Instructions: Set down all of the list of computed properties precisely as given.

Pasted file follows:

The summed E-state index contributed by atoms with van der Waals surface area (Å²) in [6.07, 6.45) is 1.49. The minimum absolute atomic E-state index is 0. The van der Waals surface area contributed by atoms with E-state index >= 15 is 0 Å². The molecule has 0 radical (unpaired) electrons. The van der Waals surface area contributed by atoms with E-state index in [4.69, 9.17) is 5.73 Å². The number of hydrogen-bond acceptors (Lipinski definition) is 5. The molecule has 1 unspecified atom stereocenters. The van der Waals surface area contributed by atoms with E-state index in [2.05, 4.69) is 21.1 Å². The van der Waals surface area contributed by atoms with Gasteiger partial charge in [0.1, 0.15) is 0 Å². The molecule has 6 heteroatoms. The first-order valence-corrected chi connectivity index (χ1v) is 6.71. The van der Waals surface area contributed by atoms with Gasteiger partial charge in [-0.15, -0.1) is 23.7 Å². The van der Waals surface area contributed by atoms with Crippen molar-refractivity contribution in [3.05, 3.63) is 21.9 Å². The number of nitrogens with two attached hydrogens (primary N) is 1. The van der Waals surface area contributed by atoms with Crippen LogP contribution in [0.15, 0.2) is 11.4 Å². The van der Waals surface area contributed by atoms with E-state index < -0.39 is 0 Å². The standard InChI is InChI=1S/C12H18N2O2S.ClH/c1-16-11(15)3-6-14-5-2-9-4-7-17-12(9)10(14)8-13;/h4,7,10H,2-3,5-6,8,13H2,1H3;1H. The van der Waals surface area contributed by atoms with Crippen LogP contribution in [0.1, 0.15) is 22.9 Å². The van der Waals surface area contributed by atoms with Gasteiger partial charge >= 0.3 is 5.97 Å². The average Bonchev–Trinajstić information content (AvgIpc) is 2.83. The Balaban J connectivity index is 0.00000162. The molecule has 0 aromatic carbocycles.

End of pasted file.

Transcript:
The summed E-state index contributed by atoms with van der Waals surface area (Å²) in [6.07, 6.45) is 1.49. The minimum absolute atomic E-state index is 0. The van der Waals surface area contributed by atoms with E-state index >= 15 is 0 Å². The molecule has 0 radical (unpaired) electrons. The van der Waals surface area contributed by atoms with E-state index in [4.69, 9.17) is 5.73 Å². The number of hydrogen-bond acceptors (Lipinski definition) is 5. The molecule has 1 unspecified atom stereocenters. The van der Waals surface area contributed by atoms with E-state index in [2.05, 4.69) is 21.1 Å². The van der Waals surface area contributed by atoms with Gasteiger partial charge in [0.1, 0.15) is 0 Å². The molecule has 6 heteroatoms. The first-order valence-corrected chi connectivity index (χ1v) is 6.71. The van der Waals surface area contributed by atoms with Gasteiger partial charge in [-0.15, -0.1) is 23.7 Å². The van der Waals surface area contributed by atoms with Crippen molar-refractivity contribution in [3.05, 3.63) is 21.9 Å². The number of nitrogens with two attached hydrogens (primary N) is 1. The van der Waals surface area contributed by atoms with Crippen LogP contribution in [0.15, 0.2) is 11.4 Å². The van der Waals surface area contributed by atoms with E-state index < -0.39 is 0 Å². The standard InChI is InChI=1S/C12H18N2O2S.ClH/c1-16-11(15)3-6-14-5-2-9-4-7-17-12(9)10(14)8-13;/h4,7,10H,2-3,5-6,8,13H2,1H3;1H. The van der Waals surface area contributed by atoms with Crippen LogP contribution in [0.1, 0.15) is 22.9 Å². The van der Waals surface area contributed by atoms with Gasteiger partial charge >= 0.3 is 5.97 Å². The average Bonchev–Trinajstić information content (AvgIpc) is 2.83. The Balaban J connectivity index is 0.00000162. The molecule has 0 aromatic carbocycles.